Tuesday, May 08, 2007

Chase Bank Does It All Wrong

I could easily fill several blogs with personal tales of poor customer experiences, but don’t generally feel it adds any value. Today I’ll make an exception, only because the story illustrates how incredibly inept even a presumably sophisticated organization can be. Plus I’m really annoyed.

So, I walk into my local Chase Bank branch (yes, we’re naming names here) around 11:30 a.m. to make a quick deposit when there won’t be a line. Not a customer in sight. But I’m intercepted by an unfamiliar young woman at the service desk who offers to “help” me and then tells—not asks, but tells—me to go sit and talk to “Lou” the personal banker while she handles my transaction. She promises this won’t add any time, but of course it’s already taken longer than it would to just do the deposit.

Now I have to walk across the branch and wait while she pulls aside a rope barrier (no idea why that’s there) to introduce me to Lou. Since I’m obviously annoyed, she assures me they’re “doing this with everyone,” presumably to let me know I’m not being singled out as a problem, but also (a) ending any illusion I might retain that they recognize me as an important customer and (b) confirming they are doing this without any thought.

Lou also orders me to sit down and proceeds to verify my mailing address (which of course is correct since I’m receiving my statements) and my phone number (which is also correct since they called me two weeks ago to “schedule an appointment” with a personal banker on Tuesday or Thursday, since those were the days that worked for him). Lou then mentions some offer paying me a bounty on new accounts.

At this point I ask Lou if he realizes just how poorly this is being done. Obviously they have correct addresses: yes, he says, but they do get many corrected telephone numbers. He apologizes if it was “a poor customer experience, ” the young woman reappears with my deposit receipt, and that’s that.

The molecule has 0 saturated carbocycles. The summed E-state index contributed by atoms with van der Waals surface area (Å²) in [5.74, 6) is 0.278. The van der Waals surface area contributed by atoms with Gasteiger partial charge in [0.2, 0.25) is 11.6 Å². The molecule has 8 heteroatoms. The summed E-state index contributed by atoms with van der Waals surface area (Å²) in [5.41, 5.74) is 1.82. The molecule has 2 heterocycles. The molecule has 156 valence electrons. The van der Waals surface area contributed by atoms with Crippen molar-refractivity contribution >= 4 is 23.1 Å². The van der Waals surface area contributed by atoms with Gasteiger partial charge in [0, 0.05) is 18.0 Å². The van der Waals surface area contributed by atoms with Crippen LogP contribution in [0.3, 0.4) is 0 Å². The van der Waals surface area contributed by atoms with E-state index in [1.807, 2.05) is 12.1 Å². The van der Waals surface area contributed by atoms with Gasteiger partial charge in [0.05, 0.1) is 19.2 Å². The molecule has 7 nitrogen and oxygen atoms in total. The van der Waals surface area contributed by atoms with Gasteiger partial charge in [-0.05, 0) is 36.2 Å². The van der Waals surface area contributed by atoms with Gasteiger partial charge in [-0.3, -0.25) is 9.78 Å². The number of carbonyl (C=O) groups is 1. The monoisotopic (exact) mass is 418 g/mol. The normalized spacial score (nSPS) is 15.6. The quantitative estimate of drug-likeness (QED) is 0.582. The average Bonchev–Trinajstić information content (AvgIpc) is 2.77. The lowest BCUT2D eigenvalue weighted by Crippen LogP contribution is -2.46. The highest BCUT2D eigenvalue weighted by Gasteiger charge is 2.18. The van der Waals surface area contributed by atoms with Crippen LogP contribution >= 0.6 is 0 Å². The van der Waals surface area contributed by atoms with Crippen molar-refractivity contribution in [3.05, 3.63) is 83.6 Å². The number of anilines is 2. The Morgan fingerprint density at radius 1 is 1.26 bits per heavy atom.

Ok, so what did they do so poorly? First and foremost, they interrupted me when I was intent on making a simple transaction. The one thing I know for sure about banking (courtesy of Paco Underhill’s Why We Buy) is that people go into a branch to get something done and don’t want to hear about anything else until that’s taken care of. Pardon the cliche, but getting between me and that open teller really was like getting between a mother bear and her cub.

Second, they took a short transaction and made it longer.

Third, they did this without asking whether I had the time.

Fourth, they told me to sit down. There’s a whole power / authority thing going on here. (I remained standing the whole time.)

Fifth, they asked me really stupid questions—address and phone. They already have both and know or should know they’re correct.

Sixth, it was obviously all about them. I know they’re never going to use my phone number for anything helpful because the last time there was a problem with my account, they sent me a notice by mail. In my seven years as a customer, I can’t remember a phone call from them about anything except marketing.

Seventh, they missed their chance. I actually do need some new services, which would be obvious from a casual glance at my accounts. (Lou was a middle aged guy, probably an experienced banker, who could almost certainly recognize this if he tried. Instead he verified my address.) Ironically, if Lou had simply asked "Is there anything we can do for you?", he might have gotten some business out of me, despite all the other mistakes.

On reflection, I realize the entire transaction was the exact equivalent of a telemarketing call: an interruption of my business done obviously, purely and thoughtlessly for someone else’s purposes. Except of course, it was worse: with a telemarketer you can hang up, while here I had no choice but to participate. No wonder I was unhappy.

The pity, of course, is this was part of a “customer relationship” program. Somebody went out of their way to set up this experience that did nothing but annoy me. No doubt I’m more sensitive than most, but the flaws here are still fundamental and obvious. These are the sorts of mistakes you might expect from an amateur—but from an institution the size and sophistication of JP Morgan Chase, they’re inexcusable.


David Gerbino said...


thank you for your candor in your last branch visit. Banker's take note!

I brought your post to a training session yesterday I was involved with at my bank around customer experience. They closed the session reading your post and there were people who could not believe this actually happened. BTW, the former Chase employees in the room had a good laugh.

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